Some leading environmental experts, like Bill Gates, exude optimism about the ability of the world to tackle climate change — until the conversation turns to manufacturing. About 35% of CO2 emissions are generated by manufacturers of the world’s goods, and innovations in green technology for manufacturing lag far behind reductions in the carbon footprint for transportation, home heating and cooling, and power generation. But new CEO Nicolas Hieronimus says that not only is a reduction in CO2 emissions important to beauty products giant L’Oreal and its plans for future growth and development, but green sciences are also the key to L’Oreal’s future.
The French cosmetics giant has invested €1 billion into its sustainability roadmap since April 2019, hiring 4,000 scientists in seven internal sustainability panels to research the best ways to reach its environmental goals. Achieving those sustainability goals is next.
What are L’Oreal’s sustainability goals?
As CEO Nicolas Hieronimus emphasizes, goals are only meaningful if they are time-bound and measurable. The overarching sustainability goal for the company is to reduce carbon emissions in line with the +1.5 °C scenario by reducing carbon emissions generated by each unit of product by 50%. When growth in production is taken into account, the net carbon footprint attributable to making all L’Oreal products will be reduced 25% by the year 2030. Reaching this goal requires meeting four goals.
- L’Oreal will make manufacturing carbon neutral. The company will adopt renewable energy sources and enact energy efficiencies so it achieves carbon neutrality at all of its manufacturing sites by 2025.
- L’Oreal will help salons and beauty professionals achieve reductions in the release of greenhouse gases. By 2030, the company will empower its consumers (salons and beauty professionals) to achieve 25% reduction in greenhouse emissions from the use of L’Oreal products, with 2016 as a baseline.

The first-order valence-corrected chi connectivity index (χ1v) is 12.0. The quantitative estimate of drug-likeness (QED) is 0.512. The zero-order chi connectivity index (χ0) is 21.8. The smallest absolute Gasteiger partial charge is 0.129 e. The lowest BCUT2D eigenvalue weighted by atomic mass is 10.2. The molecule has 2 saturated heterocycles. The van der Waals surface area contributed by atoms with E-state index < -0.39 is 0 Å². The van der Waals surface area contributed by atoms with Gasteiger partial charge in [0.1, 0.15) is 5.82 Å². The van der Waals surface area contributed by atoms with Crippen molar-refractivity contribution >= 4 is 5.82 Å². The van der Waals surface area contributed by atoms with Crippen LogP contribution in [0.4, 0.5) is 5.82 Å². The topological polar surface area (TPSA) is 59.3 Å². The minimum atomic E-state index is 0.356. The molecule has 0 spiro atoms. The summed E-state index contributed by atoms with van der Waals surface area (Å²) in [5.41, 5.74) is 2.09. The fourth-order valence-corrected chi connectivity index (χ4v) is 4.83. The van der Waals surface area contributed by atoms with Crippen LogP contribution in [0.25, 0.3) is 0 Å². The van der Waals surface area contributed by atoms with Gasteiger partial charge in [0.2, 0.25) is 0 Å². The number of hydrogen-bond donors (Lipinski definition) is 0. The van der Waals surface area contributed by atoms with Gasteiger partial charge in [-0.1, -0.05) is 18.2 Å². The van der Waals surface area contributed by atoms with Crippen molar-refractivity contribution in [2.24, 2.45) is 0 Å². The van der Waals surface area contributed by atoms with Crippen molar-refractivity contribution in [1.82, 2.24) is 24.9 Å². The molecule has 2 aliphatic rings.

- By 2030, L’Oreal will achieve a 50% reduction in the production of greenhouse gases related to the transportation of its products.
- And by 2020, L’Oreal’s suppliers will also achieve a 50% reduction in the production of greenhouse gases relative to a 2016 baseline.
L’Oreal is committed to managing water sustainability. By 2030, the company’s sustainability panels will confirm that the company treats all communities of aquatic organisms with respect. Changes in the formulation of products will enable the salons and beauty professionals who use L’Oreal products to reduce water consumption by 25%.
By 2030, L’Oreal will recycle 100% of the water used by its facilities. Its suppliers will use water in sustainable ways.
The most damaging environmental impacts of the production of beauty products derive from their ingredients and formulation, followed by packaging, according to Founder and President of research firm Ecovia Intelligence Amarjit Sahota.
In considering this challenge, L’Oreal sustainability director Laurent Gilbert says that petroleum-based hair dyes, UV blocking agents, and silicone additives for texture and sensory features are proving to be a challenge to eliminate.